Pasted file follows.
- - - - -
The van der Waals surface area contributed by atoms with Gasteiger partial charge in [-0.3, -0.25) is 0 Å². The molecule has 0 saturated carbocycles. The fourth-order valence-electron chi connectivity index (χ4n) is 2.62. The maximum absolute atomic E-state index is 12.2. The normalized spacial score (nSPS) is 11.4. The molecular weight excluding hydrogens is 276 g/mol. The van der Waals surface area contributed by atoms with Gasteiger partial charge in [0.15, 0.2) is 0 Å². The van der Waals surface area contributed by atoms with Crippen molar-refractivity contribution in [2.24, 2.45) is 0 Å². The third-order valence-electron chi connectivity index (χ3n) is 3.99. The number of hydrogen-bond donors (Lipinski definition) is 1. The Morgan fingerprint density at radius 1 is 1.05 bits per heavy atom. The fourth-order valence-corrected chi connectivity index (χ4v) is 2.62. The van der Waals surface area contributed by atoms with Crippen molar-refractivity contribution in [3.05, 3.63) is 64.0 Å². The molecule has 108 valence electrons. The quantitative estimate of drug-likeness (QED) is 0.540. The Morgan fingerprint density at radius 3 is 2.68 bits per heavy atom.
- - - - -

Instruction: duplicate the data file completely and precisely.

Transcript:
The van der Waals surface area contributed by atoms with Gasteiger partial charge in [-0.3, -0.25) is 0 Å². The molecule has 0 saturated carbocycles. The fourth-order valence-electron chi connectivity index (χ4n) is 2.62. The maximum absolute atomic E-state index is 12.2. The normalized spacial score (nSPS) is 11.4. The molecular weight excluding hydrogens is 276 g/mol. The van der Waals surface area contributed by atoms with Gasteiger partial charge in [0.15, 0.2) is 0 Å². The van der Waals surface area contributed by atoms with Crippen molar-refractivity contribution in [2.24, 2.45) is 0 Å². The third-order valence-electron chi connectivity index (χ3n) is 3.99. The number of hydrogen-bond donors (Lipinski definition) is 1. The Morgan fingerprint density at radius 1 is 1.05 bits per heavy atom. The fourth-order valence-corrected chi connectivity index (χ4v) is 2.62. The van der Waals surface area contributed by atoms with Crippen molar-refractivity contribution in [3.05, 3.63) is 64.0 Å². The molecule has 108 valence electrons. The quantitative estimate of drug-likeness (QED) is 0.540. The Morgan fingerprint density at radius 3 is 2.68 bits per heavy atom.